More than a million pupils have been fingerprinted at their secondary school - thousands without their parents’ consent, according to new research published on Friday.
Figures show that four out of 10 secondary schools now use biometric technology as a means of identifying pupils - with nearly a third failing in their duty to seek parental consent before introducing the system.
The figures are based on Freedom of Information request returns from 1,255 schools to the civil liberties campaign group Big Brother Watch with the group warning pupils will grow up believing “it is normal to be tracked like this all the time”.
The most common uses of the system are at meal-times where headteachers claim it can be a more “discreet” method of ensuring those pupils entitled to free school meals get them - and in school libraries. Some have used the system for registration of pupils at school.
Based on the FOI returns in September, Big Brother Watch estimates 1.28 million pupils have been fingerprinted. Of those surveyed, an estimated 31 per cent did not consult parents before using biometric technology from September.
“Going to school should not mean kids are taught that they have no privacy, especially at a time when we are sharing more data about ourselves than ever before,” said Nick Pickles. director of Big Brother Watch.
“Fingerprinting them and tracking what they do might save some admin work but the risk is pupils think it is normal to be tracked like this all the time. Schools need to be transparent about what data is being collected and it is used,
“Parents will be rightly concerned to hear so many schools did not seek their permission to fingerprint their children while pupils may not have been made aware they now have a legal right to ask to use a system that doesn’t require a fingerprint to be taken.”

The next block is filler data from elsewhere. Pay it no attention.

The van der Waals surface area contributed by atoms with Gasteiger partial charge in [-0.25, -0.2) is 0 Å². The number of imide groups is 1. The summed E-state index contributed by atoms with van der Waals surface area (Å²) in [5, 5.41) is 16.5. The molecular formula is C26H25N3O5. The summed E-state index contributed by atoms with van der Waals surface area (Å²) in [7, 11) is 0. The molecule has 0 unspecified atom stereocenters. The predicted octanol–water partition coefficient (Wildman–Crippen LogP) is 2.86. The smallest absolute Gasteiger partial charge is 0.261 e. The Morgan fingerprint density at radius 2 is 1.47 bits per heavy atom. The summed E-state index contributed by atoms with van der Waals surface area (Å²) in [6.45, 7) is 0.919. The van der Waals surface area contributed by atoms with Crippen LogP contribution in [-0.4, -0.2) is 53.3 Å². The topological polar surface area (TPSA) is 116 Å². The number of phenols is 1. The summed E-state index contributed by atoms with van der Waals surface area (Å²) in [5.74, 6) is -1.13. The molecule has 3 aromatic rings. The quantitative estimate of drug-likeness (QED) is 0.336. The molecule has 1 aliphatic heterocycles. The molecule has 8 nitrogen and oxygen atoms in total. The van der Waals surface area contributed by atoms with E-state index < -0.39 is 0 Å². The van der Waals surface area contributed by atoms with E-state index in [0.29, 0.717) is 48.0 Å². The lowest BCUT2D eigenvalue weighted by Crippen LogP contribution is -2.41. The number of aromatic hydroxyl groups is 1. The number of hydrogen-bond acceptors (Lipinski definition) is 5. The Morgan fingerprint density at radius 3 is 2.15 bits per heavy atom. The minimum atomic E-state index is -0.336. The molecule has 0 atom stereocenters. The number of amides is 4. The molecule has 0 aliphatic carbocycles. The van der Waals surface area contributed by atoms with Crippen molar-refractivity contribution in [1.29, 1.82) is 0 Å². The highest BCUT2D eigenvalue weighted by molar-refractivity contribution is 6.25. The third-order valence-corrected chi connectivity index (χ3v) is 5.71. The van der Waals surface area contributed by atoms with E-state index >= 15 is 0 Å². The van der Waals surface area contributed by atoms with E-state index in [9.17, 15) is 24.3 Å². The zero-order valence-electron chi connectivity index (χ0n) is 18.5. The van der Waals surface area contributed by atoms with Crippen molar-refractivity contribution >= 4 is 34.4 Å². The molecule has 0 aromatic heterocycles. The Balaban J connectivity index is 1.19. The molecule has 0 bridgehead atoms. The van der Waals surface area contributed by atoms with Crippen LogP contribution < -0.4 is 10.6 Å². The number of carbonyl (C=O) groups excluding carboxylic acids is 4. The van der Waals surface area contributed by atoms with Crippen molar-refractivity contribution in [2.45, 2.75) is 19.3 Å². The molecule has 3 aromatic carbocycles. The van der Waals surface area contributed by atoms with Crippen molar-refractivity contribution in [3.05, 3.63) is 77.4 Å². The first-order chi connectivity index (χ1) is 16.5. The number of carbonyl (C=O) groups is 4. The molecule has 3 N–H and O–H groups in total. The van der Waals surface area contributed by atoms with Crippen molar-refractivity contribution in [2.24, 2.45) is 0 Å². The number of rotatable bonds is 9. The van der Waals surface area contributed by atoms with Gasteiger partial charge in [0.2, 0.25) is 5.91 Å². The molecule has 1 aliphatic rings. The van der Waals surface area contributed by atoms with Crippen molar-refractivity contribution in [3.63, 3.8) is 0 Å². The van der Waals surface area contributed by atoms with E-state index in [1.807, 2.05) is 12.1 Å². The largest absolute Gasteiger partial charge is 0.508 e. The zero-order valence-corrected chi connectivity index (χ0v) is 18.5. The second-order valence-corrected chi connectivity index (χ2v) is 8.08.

Malcolm Trobe, deputy general secretary of the Association of School and College Leaders - which represents secondary school heads, said: “It is significantly easier for schools to use this system in a number of ways - for example for taking things pout of libraries and at meal-times.
“Most kids don’t lose their fingers whereas losing cards is far more likely. This cuts down on the need for youngsters to carry cards. Children can also have their cards stolen or be bullied for them.”
The system also meant pupils entitled to free school meals no longer had to present a card which could identify them to other pupils.
Mr Trobe insisted its use did not mean pupils were being fingerprinted as in what would happen in a police station. “IT is a number recognition system - whereby the fingerprint is translated into a number. Schools will destroy the information once the pupil leaves the school.”
He said that its introduction at the school where he taught until five years ago saw “only the odd parent” registering an objection - “one or two out of 650/700 families”.
Sion Humphreys, policy adviser to the National Association of Head Teachers, added: “Schools can find this technology extremely useful to help efficiently administer systems like cashless catering and borrowing library books. As a result, the use of biometrics is likely to become more widespread.
“NAHT does not have a problem with biometrics as an administrative tool but schools must comply with the guidelines to ensure pupil privacy is protected.”
A spokeswoman for the Department for Education said: “It is absolutely right that parents should decide how their child’s personal data is used.
“That is why we changed the law so parents now have the right to prevent schools and colleges - including independent schools - using their children’s biometric data.
“Schools and colleges must now ensure that written consent is obtained from parents before a child’s biometric data is taken and used and must make alternative arrangements if the request is refused.”
Mr Trobe said many schools would include the consent form as part of a list of items for which the school needed parental consent given to parents when their child enrolled at the school.
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